Knee Replacement

The Natural Knee Joint

The knee joint is the largest joint in the human body and has to sustain the greatest stresses, since it supports the entire weight of the body above it.

The knee joint is the junction of three bones

The femur (thigh bone or upper leg bone), the tibia (shin bone or larger bone of the lower leg), and the patella (knee cap). The ends of the three bones in the knee joint are covered with articular cartilage, a tough, elastic material that helps absorb shock and allows the knee joint to move smoothly. If damaged, the cartilage cannot repair itself. The entire knee joint is covered by a sack like structure filled with synovial fluid which lubricates the joint and also supplies nutrients to the cartilage and other joint structures.

Who May Need Knee Replacement Surgery?
  • Arthritic Knee If you have severe Knee pain that is limiting your mobility and affecting your daily functions, you may benefit from Knee replacement.
    The following three are the most common causes of joint damage due to arthritis:
    • Osteoarthritis: A disease which involves the wearing away of the normal smooth joint surfaces. This results in bone-on-bone contact, producing pain and stiffness.
    • Rheumatoid Arthritis: The body’s immune system attacks and destroys the synovial lining covering the joint capsule, the protective cartilage and the joint surface. This causes pain, swelling, joint damage and loss of mobility.
    • Trauma related arthritis: Resulting from damage to the joint from a previous injury. It also results in joint damage, pain and loss of mobility.
Characteristics / Symptoms of Knee OA
  • Pain in and around the knee joint
  • Morning stiffness
  • Swelling of joint
  • Occasional night pain
  • Restricted continuous walking for a few meters only
  • Unable to stand for long
Treatment Options

When medication, physical therapy and other conservative methods of treatment no longer relieve pain, total Knee replacement may be recommended by your surgeon.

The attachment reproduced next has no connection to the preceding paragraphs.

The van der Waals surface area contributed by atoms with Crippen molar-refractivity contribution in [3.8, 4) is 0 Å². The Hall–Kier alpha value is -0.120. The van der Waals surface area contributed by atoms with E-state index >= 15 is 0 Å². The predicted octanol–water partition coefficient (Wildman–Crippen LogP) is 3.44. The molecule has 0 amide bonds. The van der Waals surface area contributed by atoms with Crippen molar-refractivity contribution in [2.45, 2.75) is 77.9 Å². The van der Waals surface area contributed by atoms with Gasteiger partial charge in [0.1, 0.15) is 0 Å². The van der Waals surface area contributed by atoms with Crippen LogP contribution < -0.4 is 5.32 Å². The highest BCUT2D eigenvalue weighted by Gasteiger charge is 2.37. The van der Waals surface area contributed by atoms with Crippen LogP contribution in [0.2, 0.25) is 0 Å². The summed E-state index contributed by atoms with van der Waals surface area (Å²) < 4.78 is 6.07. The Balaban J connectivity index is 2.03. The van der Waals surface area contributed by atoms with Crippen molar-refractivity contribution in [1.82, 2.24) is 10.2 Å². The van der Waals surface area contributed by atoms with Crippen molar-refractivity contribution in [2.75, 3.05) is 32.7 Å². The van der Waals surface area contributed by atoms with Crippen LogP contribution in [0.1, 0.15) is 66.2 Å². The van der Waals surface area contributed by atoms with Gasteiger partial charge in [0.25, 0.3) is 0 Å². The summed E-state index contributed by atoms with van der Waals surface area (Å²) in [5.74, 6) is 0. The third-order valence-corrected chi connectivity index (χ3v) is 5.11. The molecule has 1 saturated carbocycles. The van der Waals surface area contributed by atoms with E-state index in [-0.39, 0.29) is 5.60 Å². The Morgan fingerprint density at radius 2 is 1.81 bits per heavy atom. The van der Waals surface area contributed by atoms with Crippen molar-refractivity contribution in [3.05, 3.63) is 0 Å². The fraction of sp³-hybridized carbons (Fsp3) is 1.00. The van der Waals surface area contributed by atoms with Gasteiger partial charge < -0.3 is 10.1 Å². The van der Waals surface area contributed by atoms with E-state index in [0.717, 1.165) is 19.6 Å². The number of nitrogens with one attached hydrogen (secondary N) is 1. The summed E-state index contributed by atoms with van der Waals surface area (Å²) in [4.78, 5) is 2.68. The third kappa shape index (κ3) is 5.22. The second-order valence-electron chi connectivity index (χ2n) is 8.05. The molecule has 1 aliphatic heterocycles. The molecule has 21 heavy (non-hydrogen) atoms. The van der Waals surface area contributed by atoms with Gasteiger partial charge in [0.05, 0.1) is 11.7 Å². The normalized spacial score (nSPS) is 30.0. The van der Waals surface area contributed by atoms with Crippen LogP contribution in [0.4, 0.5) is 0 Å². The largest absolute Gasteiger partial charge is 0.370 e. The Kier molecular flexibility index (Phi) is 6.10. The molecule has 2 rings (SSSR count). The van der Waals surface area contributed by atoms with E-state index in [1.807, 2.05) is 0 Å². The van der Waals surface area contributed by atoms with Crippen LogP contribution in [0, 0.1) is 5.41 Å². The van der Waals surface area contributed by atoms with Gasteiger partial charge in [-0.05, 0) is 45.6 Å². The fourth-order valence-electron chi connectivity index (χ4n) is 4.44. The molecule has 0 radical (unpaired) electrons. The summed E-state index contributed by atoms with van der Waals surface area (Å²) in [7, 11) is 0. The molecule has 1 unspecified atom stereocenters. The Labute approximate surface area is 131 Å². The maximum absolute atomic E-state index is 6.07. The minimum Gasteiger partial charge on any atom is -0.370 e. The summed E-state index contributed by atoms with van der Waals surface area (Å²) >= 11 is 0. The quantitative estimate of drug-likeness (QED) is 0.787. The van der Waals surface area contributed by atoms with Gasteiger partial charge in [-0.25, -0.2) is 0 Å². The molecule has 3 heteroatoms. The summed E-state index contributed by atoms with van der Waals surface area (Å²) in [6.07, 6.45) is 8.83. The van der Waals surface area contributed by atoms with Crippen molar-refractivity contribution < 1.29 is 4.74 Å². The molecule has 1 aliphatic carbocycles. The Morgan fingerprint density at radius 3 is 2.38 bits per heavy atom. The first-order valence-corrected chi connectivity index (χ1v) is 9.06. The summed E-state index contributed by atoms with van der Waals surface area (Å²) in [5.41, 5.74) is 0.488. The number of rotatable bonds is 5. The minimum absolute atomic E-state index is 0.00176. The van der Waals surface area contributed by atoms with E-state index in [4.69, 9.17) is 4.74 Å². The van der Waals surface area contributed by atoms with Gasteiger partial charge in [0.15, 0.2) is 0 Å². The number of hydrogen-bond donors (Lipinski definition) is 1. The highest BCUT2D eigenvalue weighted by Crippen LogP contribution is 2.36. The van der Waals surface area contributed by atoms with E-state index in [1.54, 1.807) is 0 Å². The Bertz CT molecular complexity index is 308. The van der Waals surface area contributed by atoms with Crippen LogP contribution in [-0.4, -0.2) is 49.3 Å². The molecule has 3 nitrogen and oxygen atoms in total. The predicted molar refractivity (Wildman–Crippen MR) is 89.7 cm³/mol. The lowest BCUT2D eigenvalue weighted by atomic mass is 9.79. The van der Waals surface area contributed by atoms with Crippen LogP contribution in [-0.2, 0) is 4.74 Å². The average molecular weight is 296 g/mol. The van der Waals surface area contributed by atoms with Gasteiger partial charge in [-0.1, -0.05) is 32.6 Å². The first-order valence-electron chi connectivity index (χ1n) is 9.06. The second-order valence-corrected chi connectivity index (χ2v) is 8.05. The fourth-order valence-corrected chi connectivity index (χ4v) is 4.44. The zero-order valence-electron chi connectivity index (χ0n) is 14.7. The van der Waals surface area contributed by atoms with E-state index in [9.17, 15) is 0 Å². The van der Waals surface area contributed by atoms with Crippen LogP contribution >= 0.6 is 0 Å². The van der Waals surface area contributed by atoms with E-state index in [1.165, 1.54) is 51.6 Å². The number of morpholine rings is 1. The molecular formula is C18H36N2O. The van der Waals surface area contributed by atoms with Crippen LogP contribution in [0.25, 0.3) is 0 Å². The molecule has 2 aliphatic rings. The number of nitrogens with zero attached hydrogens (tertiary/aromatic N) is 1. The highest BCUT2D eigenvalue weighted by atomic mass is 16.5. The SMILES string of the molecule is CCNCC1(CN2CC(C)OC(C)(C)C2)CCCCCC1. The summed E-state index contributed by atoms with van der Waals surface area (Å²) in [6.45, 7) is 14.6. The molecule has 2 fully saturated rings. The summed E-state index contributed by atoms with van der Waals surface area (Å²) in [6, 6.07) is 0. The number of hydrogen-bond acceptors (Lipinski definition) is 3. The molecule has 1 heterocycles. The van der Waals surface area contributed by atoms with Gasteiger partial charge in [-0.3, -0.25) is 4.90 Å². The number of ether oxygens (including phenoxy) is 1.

What is Knee Replacement Surgery?

When medication, physical therapy and other conservative methods of treatment no longer relieve pain, you and your orthopaedic surgeon will decide if the degree of pain, deterioration and loss of movement is severe enough to qualify you as a candidate for joint replacement. During total joint replacement surgery, the worn-out surfaces of the joint are removed and replaced with implants called prosthesis. The femoral (thigh) component Et tibial component is made of a special metal alloy which is a highly polished metal and covers the end of the thigh bone. The patella or kneecap, may be all polyethylene or a combination of metal and polyethylene. The special poly ‘insert’ serves as a cushion—a smooth gliding surface between the two metal components and is attached to the top of the metal

Preparing Yourself for Surgery

As with all surgeries, there are a number of things which the hospital will ask you to do to contribute to the success of the operation. If you have any questions or concerns, ask your doctor or hospital staff. Your doctor may want you to meet the Physical Therapist (PT) before surgery. The PT may give you some tips on preparing your house for rehabilitation and how you should sleep, get out of bed, sit, stand, and walk following surgery.

Post Operative Physical Therapy

Your surgeon will recommend and supervise your Knee rehabilitation programme, which typically begins 24 hours after surgery. Isometric exercises (tightening muscles without moving the joint) will begin while you are still in bed.

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